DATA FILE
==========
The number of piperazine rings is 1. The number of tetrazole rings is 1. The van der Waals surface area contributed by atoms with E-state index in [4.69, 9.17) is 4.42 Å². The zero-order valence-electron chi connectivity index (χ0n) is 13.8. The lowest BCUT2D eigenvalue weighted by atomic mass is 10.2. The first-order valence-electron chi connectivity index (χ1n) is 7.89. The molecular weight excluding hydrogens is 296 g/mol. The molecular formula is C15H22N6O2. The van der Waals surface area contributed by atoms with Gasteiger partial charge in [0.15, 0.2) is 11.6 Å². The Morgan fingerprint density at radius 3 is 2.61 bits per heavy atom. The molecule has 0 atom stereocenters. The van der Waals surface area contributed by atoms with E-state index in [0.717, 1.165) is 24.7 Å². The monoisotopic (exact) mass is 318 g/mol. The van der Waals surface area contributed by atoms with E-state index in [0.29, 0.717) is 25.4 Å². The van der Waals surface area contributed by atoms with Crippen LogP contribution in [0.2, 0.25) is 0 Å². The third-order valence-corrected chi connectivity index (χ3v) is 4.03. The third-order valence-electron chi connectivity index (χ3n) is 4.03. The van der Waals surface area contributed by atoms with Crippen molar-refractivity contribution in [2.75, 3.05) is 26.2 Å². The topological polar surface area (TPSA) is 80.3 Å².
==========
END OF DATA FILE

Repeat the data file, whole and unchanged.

The number of piperazine rings is 1. The number of tetrazole rings is 1. The van der Waals surface area contributed by atoms with E-state index in [4.69, 9.17) is 4.42 Å². The zero-order valence-electron chi connectivity index (χ0n) is 13.8. The lowest BCUT2D eigenvalue weighted by atomic mass is 10.2. The first-order valence-electron chi connectivity index (χ1n) is 7.89. The molecular weight excluding hydrogens is 296 g/mol. The molecular formula is C15H22N6O2. The van der Waals surface area contributed by atoms with Gasteiger partial charge in [0.15, 0.2) is 11.6 Å². The Morgan fingerprint density at radius 3 is 2.61 bits per heavy atom. The molecule has 0 atom stereocenters. The van der Waals surface area contributed by atoms with E-state index in [0.717, 1.165) is 24.7 Å². The monoisotopic (exact) mass is 318 g/mol. The van der Waals surface area contributed by atoms with E-state index in [0.29, 0.717) is 25.4 Å². The van der Waals surface area contributed by atoms with Crippen LogP contribution in [0.2, 0.25) is 0 Å². The third-order valence-corrected chi connectivity index (χ3v) is 4.03. The third-order valence-electron chi connectivity index (χ3n) is 4.03. The van der Waals surface area contributed by atoms with Crippen molar-refractivity contribution in [2.75, 3.05) is 26.2 Å². The topological polar surface area (TPSA) is 80.3 Å².